ALBANY — With so many versions of “The Nutcracker” gliding across local stages, the Moscow Ballet has had difficulty selling tickets to its productions at the Palace Theatre. But in recent years, the company has done better at the box office thanks to its strategic move of adding more local children to its cast. And while it gets more patrons in the seats, and the kids, needless to say, are adorable, the Moscow Ballet’s “Nutcracker” is not what it used to be.
As seen on Tuesday night, the cast has grown smaller as the company is split between two coasts now. And though the production values — the costumes and scenery — are colorful and beautiful, the overall show lacks spirit. The stage looks empty, even though this second-tier ensemble could fill it with vigor and enthusiasm. And some do, especially the Arabian/Dove of Peace dancers who startle the audience out of its slouching apathy with their daring and precise pas de deux.
Their efforts, late in the show, are not enough, however, and the Moscow Ballet’s “Nutcracker” is a lackluster one.
Every dancer knows that it’s tedious this time of year as they all perform the same ballet over and over again for weeks. Most have little tricks to help them endure the marathon. Unfortunately, these Moscow dancers do not call up their reserves of holiday wonder, so how can an audience muster awe?
Most of the blame goes to the casting of Masha, the lead dancer and the Russian version of Clara. This is her coming-of-age story. On Christmas Eve, she discovers her womanhood in the arms of her beloved Nutcracker Prince after he saves her from an army of pesky rats. Though she swoons in his arms, this Masha, danced by Olga Kifyak, has no heart.
She can execute a series of double fouetté and flash a vaudevillian smile of innocence. But everything she does is robotic. Her blood runs frigid for her brave Prince.
The prince, as performed by Vladimir Tristan, works hard to make this Russian ice princess warm to his touch. As she twirls or tries to balance on one foot, he is most attentive, steadying her wobbles.
And during his solo in the grand pas de deux, he demonstrates a swift batterie that is impressive. His fleet feet go unnoticed by Masha who, with a plastered smile, chaînés across the floor, ignoring his longing glances.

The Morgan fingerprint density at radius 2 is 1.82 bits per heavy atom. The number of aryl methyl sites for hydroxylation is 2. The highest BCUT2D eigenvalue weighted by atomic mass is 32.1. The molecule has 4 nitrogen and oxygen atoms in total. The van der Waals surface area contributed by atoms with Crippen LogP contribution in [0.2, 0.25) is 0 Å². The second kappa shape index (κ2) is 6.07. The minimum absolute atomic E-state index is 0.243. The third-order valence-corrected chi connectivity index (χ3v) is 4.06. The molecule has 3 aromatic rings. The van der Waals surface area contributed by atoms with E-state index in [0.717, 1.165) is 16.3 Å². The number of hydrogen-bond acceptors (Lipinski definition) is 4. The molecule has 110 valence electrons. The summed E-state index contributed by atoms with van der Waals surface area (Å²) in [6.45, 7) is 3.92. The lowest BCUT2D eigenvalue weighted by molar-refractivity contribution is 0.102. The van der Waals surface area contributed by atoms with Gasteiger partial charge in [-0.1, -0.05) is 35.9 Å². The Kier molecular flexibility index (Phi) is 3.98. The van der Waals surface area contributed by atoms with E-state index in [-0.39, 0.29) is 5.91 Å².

As she is the center of attention, the first act party scene at the Stahlbaums’ house feels dreadfully boring. No one even notices the tree growing 40 feet.
Children lend excitement
The children, mostly from Malta Ballet, lend the scene some excitement as they themselves are obviously happy to be there. The children are especially enjoyable in the snow forest as they weave amongst the adult ballerinas — their arms fluttering like wafting snowflakes.
The children are also part of each divertissement in the second act. Positioned in the four corners, they help to fill up the large space. Still, most eyes fall on the central couples. And if it were not for the Arabian pair — Elena Petrachenko and Sergey Chumakov — this whole “Nutcracker” would be a bust.
They are completely in synch and in the moment with each other as she wraps her body around his and then slowly slides down it or as he lifts her with one arm above his head then launches her through space. She flies and gracefully lands in a split. They are a divine pairing in an otherwise wooden world.
One more complaint: There is no Mother Ginger in the Moscow Ballet’s “Nutcracker.” What is a “Nutcracker” without the big-skirted, big-hearted, beastly looking-woman with too many children? A sad one.